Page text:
There's no limit to this man's silliness. Everything Britain and America do is "opressive" despite our two nations doing more than any to advance the cause of freedom world-wide, meanwhile he allies his country with Castro's cuba. Whilst Castro is not the monster he's painted to be by the US, there are more advantageous alliances available, with countries more committed to freedom.

Unfortunatley, his semi-literate people seem to like his land-reform agenda and actually believe that the Yanquis may invade, so they'll continue to give him the reins. I'm just worried what'll happen when they see sense. This is what Tony Blair was talking about.

Hugo Chavez should take his 1970's rhetoric back to the Junior Common Room of some minor former Polytechnic where it belongs and fuck off.



Thursday, 9 February 2006

Another goodie for the sidebar!

I found this, Whilst searching for a Quote. Follow the link only if you have a Y chromosome. The Dude does not concur with the opinions found therein, but he can see where it's coming from....



Tuesday, 7 February 2006

Sex n' Drugs & Rock n' Roll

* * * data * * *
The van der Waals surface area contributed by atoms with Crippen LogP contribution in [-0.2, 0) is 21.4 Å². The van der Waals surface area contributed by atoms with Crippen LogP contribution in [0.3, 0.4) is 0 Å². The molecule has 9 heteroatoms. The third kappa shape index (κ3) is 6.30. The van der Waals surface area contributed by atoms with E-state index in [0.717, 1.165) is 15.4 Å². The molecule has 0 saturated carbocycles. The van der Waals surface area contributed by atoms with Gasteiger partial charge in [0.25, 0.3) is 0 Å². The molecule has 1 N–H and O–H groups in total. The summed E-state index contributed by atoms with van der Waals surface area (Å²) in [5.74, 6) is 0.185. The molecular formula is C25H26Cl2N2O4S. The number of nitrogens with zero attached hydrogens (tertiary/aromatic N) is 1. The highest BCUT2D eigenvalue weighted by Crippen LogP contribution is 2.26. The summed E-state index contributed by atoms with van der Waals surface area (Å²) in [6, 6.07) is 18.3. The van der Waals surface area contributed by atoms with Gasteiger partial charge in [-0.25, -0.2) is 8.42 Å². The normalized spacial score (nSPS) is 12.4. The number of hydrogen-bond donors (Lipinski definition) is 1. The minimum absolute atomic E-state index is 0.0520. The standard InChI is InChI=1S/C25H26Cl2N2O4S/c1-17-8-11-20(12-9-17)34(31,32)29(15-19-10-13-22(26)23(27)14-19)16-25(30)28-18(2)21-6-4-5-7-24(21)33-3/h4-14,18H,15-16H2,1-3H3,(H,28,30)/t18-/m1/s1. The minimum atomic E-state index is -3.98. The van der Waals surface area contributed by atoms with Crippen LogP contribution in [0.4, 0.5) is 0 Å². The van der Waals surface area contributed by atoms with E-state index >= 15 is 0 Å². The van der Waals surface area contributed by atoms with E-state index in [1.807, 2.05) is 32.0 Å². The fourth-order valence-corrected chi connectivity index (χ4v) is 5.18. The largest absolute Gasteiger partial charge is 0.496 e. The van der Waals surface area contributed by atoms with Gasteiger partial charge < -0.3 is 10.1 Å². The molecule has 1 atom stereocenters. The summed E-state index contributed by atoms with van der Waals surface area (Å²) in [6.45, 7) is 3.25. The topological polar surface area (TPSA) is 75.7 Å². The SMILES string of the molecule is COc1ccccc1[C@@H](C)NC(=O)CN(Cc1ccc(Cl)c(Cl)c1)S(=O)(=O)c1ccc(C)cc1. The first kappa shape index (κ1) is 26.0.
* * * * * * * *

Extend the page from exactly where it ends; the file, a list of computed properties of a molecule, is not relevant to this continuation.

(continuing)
So the line "Let's spend the night together" sung by a Geriatric rubber-lipped Knight is a bit racy for prime-time America. Public toplessness is frowned upon, nipples are pixellated out in reality TV, as are offensive hand signals, and bad words. So the public face is of "conservative family values" (sex is sinful and you'll burn in hell). Meanwhile this* is a protected first amendment right. That's why we had the good sence to expel the joyless puritan arse-holes Americans call the Pilgrim Fathers, restore our rightful king, have a beer and get laid.

The more repressive society is: churchy outraged parents waving placards protesting about stuff they don't understand and won't find out about; neighbourhood watches; police moving bums along**; the worse the excess is when it eventually squeezes out. Liberal film makers are right about the crushing conformity of suburbia. It takes moral outrage to generate hypocrisy and in private, man's darkest desires are unchecked.

The absolute obverse is The Netherlands. "Hi, my name is Jan. I'm going home for some soft drugs and Hard sex with my gay lover and my wife and her girlfriend" would not raise an eyebrow, let alone a hackle. This conceals a coservative society, where most of the metrics like teenage pregnancy, divorce and drug abuse (different from use) are better than any other similarly wealthy society.